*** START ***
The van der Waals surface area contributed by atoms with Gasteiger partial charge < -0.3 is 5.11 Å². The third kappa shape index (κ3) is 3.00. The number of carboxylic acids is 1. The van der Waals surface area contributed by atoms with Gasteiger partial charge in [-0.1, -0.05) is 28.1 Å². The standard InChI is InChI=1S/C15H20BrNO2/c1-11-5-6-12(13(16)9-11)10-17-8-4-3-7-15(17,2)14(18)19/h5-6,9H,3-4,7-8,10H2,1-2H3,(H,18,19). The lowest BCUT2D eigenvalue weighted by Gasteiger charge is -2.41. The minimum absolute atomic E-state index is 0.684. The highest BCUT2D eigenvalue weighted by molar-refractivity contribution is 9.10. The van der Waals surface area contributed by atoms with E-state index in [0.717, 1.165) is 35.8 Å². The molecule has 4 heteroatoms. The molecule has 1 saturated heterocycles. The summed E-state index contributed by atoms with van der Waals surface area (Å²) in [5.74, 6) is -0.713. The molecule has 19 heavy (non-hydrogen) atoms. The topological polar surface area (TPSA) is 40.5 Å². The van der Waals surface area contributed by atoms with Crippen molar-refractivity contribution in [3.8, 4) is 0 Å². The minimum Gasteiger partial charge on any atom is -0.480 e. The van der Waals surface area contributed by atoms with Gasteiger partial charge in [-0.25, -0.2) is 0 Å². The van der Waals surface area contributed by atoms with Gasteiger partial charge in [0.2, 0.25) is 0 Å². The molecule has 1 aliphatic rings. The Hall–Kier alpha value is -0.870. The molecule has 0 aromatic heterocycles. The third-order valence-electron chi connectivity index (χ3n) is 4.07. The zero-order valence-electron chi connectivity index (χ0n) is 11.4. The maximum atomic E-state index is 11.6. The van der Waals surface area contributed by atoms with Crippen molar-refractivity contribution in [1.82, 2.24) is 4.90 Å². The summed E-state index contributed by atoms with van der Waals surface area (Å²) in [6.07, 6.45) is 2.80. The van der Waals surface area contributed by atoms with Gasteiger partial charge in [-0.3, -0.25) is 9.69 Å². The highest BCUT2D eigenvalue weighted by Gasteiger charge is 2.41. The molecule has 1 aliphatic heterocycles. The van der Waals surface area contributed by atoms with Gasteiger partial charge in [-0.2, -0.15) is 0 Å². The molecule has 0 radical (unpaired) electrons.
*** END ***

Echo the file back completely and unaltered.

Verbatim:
The van der Waals surface area contributed by atoms with Gasteiger partial charge < -0.3 is 5.11 Å². The third kappa shape index (κ3) is 3.00. The number of carboxylic acids is 1. The van der Waals surface area contributed by atoms with Gasteiger partial charge in [-0.1, -0.05) is 28.1 Å². The standard InChI is InChI=1S/C15H20BrNO2/c1-11-5-6-12(13(16)9-11)10-17-8-4-3-7-15(17,2)14(18)19/h5-6,9H,3-4,7-8,10H2,1-2H3,(H,18,19). The lowest BCUT2D eigenvalue weighted by Gasteiger charge is -2.41. The minimum absolute atomic E-state index is 0.684. The highest BCUT2D eigenvalue weighted by molar-refractivity contribution is 9.10. The van der Waals surface area contributed by atoms with E-state index in [0.717, 1.165) is 35.8 Å². The molecule has 4 heteroatoms. The molecule has 1 saturated heterocycles. The summed E-state index contributed by atoms with van der Waals surface area (Å²) in [5.74, 6) is -0.713. The molecule has 19 heavy (non-hydrogen) atoms. The topological polar surface area (TPSA) is 40.5 Å². The van der Waals surface area contributed by atoms with Crippen molar-refractivity contribution in [3.8, 4) is 0 Å². The minimum Gasteiger partial charge on any atom is -0.480 e. The van der Waals surface area contributed by atoms with Gasteiger partial charge in [-0.25, -0.2) is 0 Å². The van der Waals surface area contributed by atoms with Gasteiger partial charge in [0.2, 0.25) is 0 Å². The molecule has 1 aliphatic rings. The Hall–Kier alpha value is -0.870. The molecule has 0 aromatic heterocycles. The third-order valence-electron chi connectivity index (χ3n) is 4.07. The zero-order valence-electron chi connectivity index (χ0n) is 11.4. The maximum atomic E-state index is 11.6. The van der Waals surface area contributed by atoms with Crippen molar-refractivity contribution in [1.82, 2.24) is 4.90 Å². The summed E-state index contributed by atoms with van der Waals surface area (Å²) in [6.07, 6.45) is 2.80. The van der Waals surface area contributed by atoms with Gasteiger partial charge in [-0.3, -0.25) is 9.69 Å². The highest BCUT2D eigenvalue weighted by Gasteiger charge is 2.41. The molecule has 1 aliphatic heterocycles. The van der Waals surface area contributed by atoms with Gasteiger partial charge in [-0.2, -0.15) is 0 Å². The molecule has 0 radical (unpaired) electrons.